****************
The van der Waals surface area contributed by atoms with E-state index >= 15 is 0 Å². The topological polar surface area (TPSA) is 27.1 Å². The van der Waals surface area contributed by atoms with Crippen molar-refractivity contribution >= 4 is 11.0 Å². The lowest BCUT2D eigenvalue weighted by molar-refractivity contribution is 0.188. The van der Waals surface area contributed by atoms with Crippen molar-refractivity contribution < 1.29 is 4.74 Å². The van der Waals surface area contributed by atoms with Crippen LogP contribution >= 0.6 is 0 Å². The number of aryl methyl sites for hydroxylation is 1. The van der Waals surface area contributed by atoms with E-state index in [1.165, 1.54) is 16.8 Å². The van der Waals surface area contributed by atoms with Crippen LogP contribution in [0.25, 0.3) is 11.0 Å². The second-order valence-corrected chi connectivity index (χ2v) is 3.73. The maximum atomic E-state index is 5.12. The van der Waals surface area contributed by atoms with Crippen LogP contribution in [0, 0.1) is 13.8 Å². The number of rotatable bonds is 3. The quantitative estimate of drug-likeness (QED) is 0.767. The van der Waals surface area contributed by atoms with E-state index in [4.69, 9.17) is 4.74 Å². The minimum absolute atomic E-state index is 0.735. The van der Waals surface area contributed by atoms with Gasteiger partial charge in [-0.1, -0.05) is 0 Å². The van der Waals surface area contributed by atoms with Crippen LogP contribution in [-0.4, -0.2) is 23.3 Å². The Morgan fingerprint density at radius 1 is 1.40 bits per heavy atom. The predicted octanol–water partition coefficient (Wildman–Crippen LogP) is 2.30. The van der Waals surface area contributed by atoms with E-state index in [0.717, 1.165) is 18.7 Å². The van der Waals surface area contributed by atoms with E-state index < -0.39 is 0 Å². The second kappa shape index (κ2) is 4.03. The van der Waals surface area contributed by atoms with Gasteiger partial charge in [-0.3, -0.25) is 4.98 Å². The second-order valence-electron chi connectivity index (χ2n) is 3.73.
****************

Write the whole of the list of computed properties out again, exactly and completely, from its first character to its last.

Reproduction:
The van der Waals surface area contributed by atoms with E-state index >= 15 is 0 Å². The topological polar surface area (TPSA) is 27.1 Å². The van der Waals surface area contributed by atoms with Crippen molar-refractivity contribution >= 4 is 11.0 Å². The lowest BCUT2D eigenvalue weighted by molar-refractivity contribution is 0.188. The van der Waals surface area contributed by atoms with Crippen molar-refractivity contribution < 1.29 is 4.74 Å². The van der Waals surface area contributed by atoms with Crippen LogP contribution >= 0.6 is 0 Å². The number of aryl methyl sites for hydroxylation is 1. The van der Waals surface area contributed by atoms with E-state index in [1.165, 1.54) is 16.8 Å². The van der Waals surface area contributed by atoms with Crippen LogP contribution in [0.25, 0.3) is 11.0 Å². The second-order valence-corrected chi connectivity index (χ2v) is 3.73. The maximum atomic E-state index is 5.12. The van der Waals surface area contributed by atoms with Crippen LogP contribution in [0, 0.1) is 13.8 Å². The number of rotatable bonds is 3. The quantitative estimate of drug-likeness (QED) is 0.767. The van der Waals surface area contributed by atoms with E-state index in [4.69, 9.17) is 4.74 Å². The minimum absolute atomic E-state index is 0.735. The van der Waals surface area contributed by atoms with Gasteiger partial charge in [-0.1, -0.05) is 0 Å². The van der Waals surface area contributed by atoms with Crippen LogP contribution in [-0.4, -0.2) is 23.3 Å². The Morgan fingerprint density at radius 1 is 1.40 bits per heavy atom. The predicted octanol–water partition coefficient (Wildman–Crippen LogP) is 2.30. The van der Waals surface area contributed by atoms with E-state index in [0.717, 1.165) is 18.7 Å². The van der Waals surface area contributed by atoms with E-state index < -0.39 is 0 Å². The second kappa shape index (κ2) is 4.03. The van der Waals surface area contributed by atoms with Gasteiger partial charge in [-0.3, -0.25) is 4.98 Å². The second-order valence-electron chi connectivity index (χ2n) is 3.73.